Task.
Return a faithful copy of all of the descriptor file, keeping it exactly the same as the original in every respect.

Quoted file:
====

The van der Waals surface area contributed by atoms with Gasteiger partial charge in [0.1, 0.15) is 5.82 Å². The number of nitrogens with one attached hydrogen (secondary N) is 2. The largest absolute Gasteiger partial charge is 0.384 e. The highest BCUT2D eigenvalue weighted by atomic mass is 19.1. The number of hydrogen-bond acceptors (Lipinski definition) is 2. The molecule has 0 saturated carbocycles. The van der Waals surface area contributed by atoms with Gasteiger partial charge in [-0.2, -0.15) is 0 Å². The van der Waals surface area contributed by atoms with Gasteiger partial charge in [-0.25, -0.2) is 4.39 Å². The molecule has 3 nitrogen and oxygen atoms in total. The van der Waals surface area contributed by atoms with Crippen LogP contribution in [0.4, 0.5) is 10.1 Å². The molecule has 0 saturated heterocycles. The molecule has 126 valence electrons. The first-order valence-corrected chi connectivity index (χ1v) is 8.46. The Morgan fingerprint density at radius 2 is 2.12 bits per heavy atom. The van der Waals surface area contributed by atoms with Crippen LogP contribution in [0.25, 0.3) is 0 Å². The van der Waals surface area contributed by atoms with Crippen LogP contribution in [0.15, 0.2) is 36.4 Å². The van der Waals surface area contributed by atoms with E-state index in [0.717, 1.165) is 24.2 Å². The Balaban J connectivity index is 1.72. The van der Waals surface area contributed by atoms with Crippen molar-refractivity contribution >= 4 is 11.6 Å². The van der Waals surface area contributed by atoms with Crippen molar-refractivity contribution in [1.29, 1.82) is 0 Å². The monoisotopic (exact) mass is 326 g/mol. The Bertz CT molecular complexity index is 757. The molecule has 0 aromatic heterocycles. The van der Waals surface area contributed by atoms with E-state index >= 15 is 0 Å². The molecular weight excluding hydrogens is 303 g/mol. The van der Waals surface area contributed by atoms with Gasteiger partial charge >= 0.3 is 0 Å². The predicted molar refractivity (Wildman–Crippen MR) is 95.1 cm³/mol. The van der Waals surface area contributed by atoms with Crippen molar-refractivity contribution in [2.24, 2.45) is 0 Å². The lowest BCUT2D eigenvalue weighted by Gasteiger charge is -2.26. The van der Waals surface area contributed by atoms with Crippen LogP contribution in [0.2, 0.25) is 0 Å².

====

The van der Waals surface area contributed by atoms with Gasteiger partial charge in [0.1, 0.15) is 5.82 Å². The number of nitrogens with one attached hydrogen (secondary N) is 2. The largest absolute Gasteiger partial charge is 0.384 e. The highest BCUT2D eigenvalue weighted by atomic mass is 19.1. The number of hydrogen-bond acceptors (Lipinski definition) is 2. The molecule has 0 saturated carbocycles. The van der Waals surface area contributed by atoms with Gasteiger partial charge in [-0.2, -0.15) is 0 Å². The van der Waals surface area contributed by atoms with Gasteiger partial charge in [-0.25, -0.2) is 4.39 Å². The molecule has 3 nitrogen and oxygen atoms in total. The van der Waals surface area contributed by atoms with Crippen LogP contribution in [0.4, 0.5) is 10.1 Å². The molecule has 0 saturated heterocycles. The molecule has 126 valence electrons. The first-order valence-corrected chi connectivity index (χ1v) is 8.46. The Morgan fingerprint density at radius 2 is 2.12 bits per heavy atom. The van der Waals surface area contributed by atoms with Crippen LogP contribution in [0.25, 0.3) is 0 Å². The van der Waals surface area contributed by atoms with Crippen LogP contribution in [0.15, 0.2) is 36.4 Å². The van der Waals surface area contributed by atoms with E-state index in [0.717, 1.165) is 24.2 Å². The Balaban J connectivity index is 1.72. The van der Waals surface area contributed by atoms with Crippen molar-refractivity contribution >= 4 is 11.6 Å². The van der Waals surface area contributed by atoms with Crippen molar-refractivity contribution in [1.29, 1.82) is 0 Å². The monoisotopic (exact) mass is 326 g/mol. The Bertz CT molecular complexity index is 757. The molecule has 0 aromatic heterocycles. The van der Waals surface area contributed by atoms with E-state index >= 15 is 0 Å². The molecular weight excluding hydrogens is 303 g/mol. The van der Waals surface area contributed by atoms with Gasteiger partial charge >= 0.3 is 0 Å². The predicted molar refractivity (Wildman–Crippen MR) is 95.1 cm³/mol. The van der Waals surface area contributed by atoms with Crippen molar-refractivity contribution in [2.24, 2.45) is 0 Å². The lowest BCUT2D eigenvalue weighted by Gasteiger charge is -2.26. The van der Waals surface area contributed by atoms with Crippen LogP contribution in [0.2, 0.25) is 0 Å².